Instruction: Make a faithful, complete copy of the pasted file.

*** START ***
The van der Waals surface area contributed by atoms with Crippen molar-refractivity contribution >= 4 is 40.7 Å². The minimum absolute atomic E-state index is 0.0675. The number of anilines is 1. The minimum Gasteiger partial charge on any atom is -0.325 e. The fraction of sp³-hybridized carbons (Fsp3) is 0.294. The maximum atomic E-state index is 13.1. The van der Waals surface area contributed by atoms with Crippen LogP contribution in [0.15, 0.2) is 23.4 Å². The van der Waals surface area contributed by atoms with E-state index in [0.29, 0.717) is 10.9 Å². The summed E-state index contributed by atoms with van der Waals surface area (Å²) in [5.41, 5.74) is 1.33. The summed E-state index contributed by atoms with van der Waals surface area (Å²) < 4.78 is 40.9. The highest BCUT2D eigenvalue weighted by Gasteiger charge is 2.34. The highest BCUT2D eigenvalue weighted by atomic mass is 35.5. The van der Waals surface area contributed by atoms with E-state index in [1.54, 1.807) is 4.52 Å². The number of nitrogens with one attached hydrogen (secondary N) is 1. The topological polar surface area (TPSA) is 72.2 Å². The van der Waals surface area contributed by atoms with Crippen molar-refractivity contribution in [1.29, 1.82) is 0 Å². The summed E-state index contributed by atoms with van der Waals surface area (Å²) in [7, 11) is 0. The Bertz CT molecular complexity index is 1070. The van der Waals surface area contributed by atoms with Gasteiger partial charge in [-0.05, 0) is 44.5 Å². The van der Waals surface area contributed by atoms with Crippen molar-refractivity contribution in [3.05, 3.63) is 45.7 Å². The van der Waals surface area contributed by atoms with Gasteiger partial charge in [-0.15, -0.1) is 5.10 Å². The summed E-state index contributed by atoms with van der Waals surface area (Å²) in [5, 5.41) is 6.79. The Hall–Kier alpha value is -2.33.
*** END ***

The van der Waals surface area contributed by atoms with Crippen molar-refractivity contribution >= 4 is 40.7 Å². The minimum absolute atomic E-state index is 0.0675. The number of anilines is 1. The minimum Gasteiger partial charge on any atom is -0.325 e. The fraction of sp³-hybridized carbons (Fsp3) is 0.294. The maximum atomic E-state index is 13.1. The van der Waals surface area contributed by atoms with Crippen LogP contribution in [0.15, 0.2) is 23.4 Å². The van der Waals surface area contributed by atoms with E-state index in [0.29, 0.717) is 10.9 Å². The summed E-state index contributed by atoms with van der Waals surface area (Å²) in [5.41, 5.74) is 1.33. The summed E-state index contributed by atoms with van der Waals surface area (Å²) < 4.78 is 40.9. The highest BCUT2D eigenvalue weighted by Gasteiger charge is 2.34. The highest BCUT2D eigenvalue weighted by atomic mass is 35.5. The van der Waals surface area contributed by atoms with E-state index in [1.54, 1.807) is 4.52 Å². The number of nitrogens with one attached hydrogen (secondary N) is 1. The topological polar surface area (TPSA) is 72.2 Å². The van der Waals surface area contributed by atoms with Crippen molar-refractivity contribution in [1.29, 1.82) is 0 Å². The summed E-state index contributed by atoms with van der Waals surface area (Å²) in [7, 11) is 0. The Bertz CT molecular complexity index is 1070. The van der Waals surface area contributed by atoms with Gasteiger partial charge in [-0.05, 0) is 44.5 Å². The van der Waals surface area contributed by atoms with Crippen molar-refractivity contribution in [3.05, 3.63) is 45.7 Å². The van der Waals surface area contributed by atoms with Gasteiger partial charge in [-0.15, -0.1) is 5.10 Å². The summed E-state index contributed by atoms with van der Waals surface area (Å²) in [5, 5.41) is 6.79. The Hall–Kier alpha value is -2.33.